Feed Them Meat II _ Change Your Thinking

Thats One Hungry Mouth
That's One Hungry Mouth

I didn’t know trout could be so predatory. They aren’t anything like rainbows _ BC steelhead guide April Vokey, July ’09”

If brown trout grew over 12′ long, I reckon we’d all be too scared to head out on the river. Big brown trout are enormously aggressive, cannabalistic, and will just about anything that swims in the water.

AGFC research shows that once browns reach 16″ they are pretty much carnivorous. It doesn’t mean you can’t catch them on a sowbug, a small midge or a worm pattern if it drifts past their nose. I guess these are trout Cheetos.

But for a meal they want bigger fare. Sculpins, minnows and crawdads are abundant in our rivers.  So are stockers. Almost 1.5 million trout were projected to go into the White River in 2009. Almost 1.2 million rainbows go into the White averaging 11″-13″. Brown trout, cutthroat and bookies all go in at 6″ long. All are fair game for a hungry big brown.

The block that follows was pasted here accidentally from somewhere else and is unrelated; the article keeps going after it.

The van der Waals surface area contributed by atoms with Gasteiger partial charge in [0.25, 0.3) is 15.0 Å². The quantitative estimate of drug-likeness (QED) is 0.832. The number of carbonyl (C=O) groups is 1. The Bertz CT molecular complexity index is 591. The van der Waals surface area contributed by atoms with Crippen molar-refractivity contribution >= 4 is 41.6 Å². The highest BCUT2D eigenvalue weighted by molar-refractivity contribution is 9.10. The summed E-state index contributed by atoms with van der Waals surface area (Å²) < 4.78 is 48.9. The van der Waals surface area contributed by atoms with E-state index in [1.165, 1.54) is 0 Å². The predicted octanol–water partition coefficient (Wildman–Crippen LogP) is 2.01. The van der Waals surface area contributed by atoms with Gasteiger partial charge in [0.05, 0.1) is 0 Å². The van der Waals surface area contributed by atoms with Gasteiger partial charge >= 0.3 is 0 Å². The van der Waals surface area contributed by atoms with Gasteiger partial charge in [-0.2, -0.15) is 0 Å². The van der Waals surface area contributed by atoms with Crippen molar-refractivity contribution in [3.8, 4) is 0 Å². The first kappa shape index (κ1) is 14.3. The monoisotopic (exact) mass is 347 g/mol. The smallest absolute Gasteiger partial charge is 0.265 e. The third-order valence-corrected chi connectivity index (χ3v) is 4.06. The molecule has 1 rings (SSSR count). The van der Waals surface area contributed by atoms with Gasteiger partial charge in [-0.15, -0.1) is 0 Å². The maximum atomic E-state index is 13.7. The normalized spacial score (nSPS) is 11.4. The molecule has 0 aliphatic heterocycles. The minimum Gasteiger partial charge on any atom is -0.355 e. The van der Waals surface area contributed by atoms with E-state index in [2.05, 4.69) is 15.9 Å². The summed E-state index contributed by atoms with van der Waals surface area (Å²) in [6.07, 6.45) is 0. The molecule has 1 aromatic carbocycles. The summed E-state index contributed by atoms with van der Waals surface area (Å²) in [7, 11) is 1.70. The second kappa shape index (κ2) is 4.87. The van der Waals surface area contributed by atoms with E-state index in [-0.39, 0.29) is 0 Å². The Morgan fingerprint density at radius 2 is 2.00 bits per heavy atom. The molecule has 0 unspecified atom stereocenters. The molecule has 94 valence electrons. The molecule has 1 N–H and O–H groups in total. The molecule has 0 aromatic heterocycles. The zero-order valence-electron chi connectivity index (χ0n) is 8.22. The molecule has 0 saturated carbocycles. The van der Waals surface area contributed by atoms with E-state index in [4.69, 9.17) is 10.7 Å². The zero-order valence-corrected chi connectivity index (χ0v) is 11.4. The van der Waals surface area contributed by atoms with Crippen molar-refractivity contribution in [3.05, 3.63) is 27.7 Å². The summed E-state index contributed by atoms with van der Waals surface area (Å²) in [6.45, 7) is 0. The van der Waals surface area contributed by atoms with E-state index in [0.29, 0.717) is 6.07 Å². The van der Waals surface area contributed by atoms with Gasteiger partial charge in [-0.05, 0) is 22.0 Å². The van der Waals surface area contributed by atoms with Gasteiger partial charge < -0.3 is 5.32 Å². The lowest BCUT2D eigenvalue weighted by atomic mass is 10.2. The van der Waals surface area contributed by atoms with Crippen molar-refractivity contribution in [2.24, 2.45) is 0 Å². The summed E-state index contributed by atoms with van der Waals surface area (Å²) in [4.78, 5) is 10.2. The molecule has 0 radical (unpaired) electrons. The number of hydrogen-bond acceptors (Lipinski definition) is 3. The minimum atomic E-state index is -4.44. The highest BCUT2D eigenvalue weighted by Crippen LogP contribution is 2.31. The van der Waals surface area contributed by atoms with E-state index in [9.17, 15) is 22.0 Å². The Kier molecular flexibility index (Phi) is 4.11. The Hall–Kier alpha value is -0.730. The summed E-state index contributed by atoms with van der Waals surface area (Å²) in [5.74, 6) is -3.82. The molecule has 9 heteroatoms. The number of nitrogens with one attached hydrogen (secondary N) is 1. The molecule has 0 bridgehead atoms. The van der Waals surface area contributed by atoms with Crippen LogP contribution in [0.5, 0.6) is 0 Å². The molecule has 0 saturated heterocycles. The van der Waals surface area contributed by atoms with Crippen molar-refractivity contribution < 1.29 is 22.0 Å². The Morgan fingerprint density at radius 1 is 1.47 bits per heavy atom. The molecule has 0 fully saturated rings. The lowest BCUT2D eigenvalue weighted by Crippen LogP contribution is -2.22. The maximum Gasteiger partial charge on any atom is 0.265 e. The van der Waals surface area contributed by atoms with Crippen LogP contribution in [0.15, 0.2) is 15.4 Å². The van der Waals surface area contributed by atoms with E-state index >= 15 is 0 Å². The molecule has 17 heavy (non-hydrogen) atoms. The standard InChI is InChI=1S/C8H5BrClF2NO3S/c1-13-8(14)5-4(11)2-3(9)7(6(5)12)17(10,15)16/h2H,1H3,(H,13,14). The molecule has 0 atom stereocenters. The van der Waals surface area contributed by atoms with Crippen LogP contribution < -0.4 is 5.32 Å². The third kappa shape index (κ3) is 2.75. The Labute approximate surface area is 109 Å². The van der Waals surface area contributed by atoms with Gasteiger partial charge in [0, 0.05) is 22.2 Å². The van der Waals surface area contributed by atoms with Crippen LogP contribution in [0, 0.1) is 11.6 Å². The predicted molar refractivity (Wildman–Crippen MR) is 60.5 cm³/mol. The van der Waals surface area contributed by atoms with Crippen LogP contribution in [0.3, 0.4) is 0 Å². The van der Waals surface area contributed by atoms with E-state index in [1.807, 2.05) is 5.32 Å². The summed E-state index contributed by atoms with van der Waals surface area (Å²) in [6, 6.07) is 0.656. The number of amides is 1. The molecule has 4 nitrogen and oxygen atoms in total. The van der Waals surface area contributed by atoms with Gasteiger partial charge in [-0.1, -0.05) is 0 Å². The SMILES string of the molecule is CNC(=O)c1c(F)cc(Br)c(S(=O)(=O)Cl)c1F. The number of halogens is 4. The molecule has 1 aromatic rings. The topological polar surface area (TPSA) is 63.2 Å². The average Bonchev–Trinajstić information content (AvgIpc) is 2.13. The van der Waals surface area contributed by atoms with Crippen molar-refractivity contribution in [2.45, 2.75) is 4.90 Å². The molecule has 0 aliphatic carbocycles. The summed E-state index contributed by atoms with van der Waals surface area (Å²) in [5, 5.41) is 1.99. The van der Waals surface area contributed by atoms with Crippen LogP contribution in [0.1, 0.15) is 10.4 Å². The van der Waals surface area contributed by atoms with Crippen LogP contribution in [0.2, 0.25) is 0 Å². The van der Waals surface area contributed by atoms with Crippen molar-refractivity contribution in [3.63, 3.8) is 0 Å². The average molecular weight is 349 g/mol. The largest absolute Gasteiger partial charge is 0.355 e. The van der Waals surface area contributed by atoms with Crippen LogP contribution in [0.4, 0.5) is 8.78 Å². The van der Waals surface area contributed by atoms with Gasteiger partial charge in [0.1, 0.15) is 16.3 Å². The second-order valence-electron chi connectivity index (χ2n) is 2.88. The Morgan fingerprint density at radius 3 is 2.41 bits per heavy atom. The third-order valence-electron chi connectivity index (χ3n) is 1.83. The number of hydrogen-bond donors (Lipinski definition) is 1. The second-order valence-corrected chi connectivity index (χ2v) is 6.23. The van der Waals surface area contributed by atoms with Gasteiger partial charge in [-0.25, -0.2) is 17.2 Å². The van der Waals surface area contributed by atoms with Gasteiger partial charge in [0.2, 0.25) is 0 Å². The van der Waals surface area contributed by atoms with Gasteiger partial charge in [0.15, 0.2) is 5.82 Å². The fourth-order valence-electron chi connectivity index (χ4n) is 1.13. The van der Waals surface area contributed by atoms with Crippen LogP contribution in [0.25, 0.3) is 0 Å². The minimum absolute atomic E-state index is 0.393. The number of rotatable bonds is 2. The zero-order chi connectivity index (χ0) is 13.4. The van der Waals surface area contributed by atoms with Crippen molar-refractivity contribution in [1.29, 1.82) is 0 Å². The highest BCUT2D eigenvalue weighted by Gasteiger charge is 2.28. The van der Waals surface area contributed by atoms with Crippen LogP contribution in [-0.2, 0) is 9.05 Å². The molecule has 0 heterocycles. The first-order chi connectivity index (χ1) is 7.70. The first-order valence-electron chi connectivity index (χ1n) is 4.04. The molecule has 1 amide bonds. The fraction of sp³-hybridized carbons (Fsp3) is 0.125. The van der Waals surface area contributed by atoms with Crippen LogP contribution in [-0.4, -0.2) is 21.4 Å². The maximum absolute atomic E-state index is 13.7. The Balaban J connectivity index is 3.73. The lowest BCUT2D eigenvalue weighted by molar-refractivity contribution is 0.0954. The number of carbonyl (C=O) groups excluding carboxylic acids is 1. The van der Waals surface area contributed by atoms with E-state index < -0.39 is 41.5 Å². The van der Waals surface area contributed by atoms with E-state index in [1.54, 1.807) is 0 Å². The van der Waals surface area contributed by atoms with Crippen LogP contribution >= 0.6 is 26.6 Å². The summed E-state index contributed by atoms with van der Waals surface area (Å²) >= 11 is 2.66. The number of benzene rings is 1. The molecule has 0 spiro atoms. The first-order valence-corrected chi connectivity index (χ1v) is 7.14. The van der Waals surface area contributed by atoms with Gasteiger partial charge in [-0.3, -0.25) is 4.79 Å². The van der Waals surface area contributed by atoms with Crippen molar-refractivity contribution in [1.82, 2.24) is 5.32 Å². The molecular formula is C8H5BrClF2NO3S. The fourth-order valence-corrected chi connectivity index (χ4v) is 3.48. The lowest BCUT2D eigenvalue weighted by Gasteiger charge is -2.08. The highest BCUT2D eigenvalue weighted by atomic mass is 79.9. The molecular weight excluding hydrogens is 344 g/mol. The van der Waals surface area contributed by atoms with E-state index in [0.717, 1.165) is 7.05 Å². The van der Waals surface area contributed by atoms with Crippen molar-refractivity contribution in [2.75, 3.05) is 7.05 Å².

Ive often heard it said around here that big browns like the deep dark holes and only feed at night. Its not totally inaccurate, but the best summation is sometimes. It was well known in my Tasmanian home, and the pattern seems to follow here that brown trout move shallow to feed when they feel secure.

Low light, and/or high water levels will see at least some of the bigger fish move to these ambush zones. Rock banks, grass beds, flats, anywhere the browns can gain some cover from the current, but be close enough to snatch food coming past, and with the safety of deep water close to hand seem best.

Working banks, boulders, rockpiles on higher flows and high water increases your chances
Working banks, boulders, rockpiles on higher flows and high water increases your chances



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